G Line delayed for foreseeable future

State regulators say RTD crossing technology remains unsafe to test

Staff report
Posted 10/3/17

Last week was one of highs and lows for RTD.

On Wedneday, the state Public Utilities Commission (PUC) unanimously voted against allowing RTD to resume full testing of the long-delayed G Line commuter rail line. The next day however, RTD received …

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G Line delayed for foreseeable future

State regulators say RTD crossing technology remains unsafe to test

Posted

Last week was one of highs and lows for RTD.

On Wedneday, the state Public Utilities Commission (PUC) unanimously voted against allowing RTD to resume full testing of the long-delayed G Line commuter rail line. The next day however, RTD received word that the Federal Railroad Administration would be granting a five-year waiver to allow the A and B commuter rail lines to continue running, while RTD continues to work on a plan to solve ongoing issues with its crossing gate technology.

For now, the A Line running between Union Station and Denver International Airport, and the B Line running from Westminster to Union Station, will continue to operate, though extra safety flaggers will still be required at every road crossing.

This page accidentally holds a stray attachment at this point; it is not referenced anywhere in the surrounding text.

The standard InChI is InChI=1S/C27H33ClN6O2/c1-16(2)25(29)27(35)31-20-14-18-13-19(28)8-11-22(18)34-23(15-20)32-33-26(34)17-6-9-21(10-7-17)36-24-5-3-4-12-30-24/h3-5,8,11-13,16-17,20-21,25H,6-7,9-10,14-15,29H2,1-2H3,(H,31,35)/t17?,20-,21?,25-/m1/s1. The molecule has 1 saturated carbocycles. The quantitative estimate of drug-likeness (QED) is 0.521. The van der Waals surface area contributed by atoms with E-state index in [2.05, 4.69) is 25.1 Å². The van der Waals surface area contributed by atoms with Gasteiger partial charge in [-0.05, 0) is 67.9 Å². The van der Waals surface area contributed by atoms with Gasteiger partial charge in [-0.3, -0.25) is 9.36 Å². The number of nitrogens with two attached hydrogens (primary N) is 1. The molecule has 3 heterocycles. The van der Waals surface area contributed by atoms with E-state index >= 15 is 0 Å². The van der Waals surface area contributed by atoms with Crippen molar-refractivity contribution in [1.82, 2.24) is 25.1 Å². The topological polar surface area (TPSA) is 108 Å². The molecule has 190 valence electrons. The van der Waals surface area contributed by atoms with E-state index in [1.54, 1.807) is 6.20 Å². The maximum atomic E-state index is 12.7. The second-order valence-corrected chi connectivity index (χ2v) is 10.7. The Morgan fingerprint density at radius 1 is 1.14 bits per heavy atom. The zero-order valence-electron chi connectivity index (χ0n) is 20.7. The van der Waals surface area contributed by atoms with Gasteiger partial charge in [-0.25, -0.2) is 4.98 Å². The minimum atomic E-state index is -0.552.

The timing gate technology, which regulators say is leaving the crossing arms down for 20 seconds too long when trains go by, is the root of the problem. A different technology is used to control the crossing arms along RTD’s light rail lines, which are unaffected.

The 11-mile long G Line, with seven stations in Denver, Wheat Ridge and Arvada, had been slated to go into use in the fall of 2016. Instead, the PUC decision means that months of needed crossing gate testing cannot begin until next year.

RTD could not be reached for comment on the future of the G Line.

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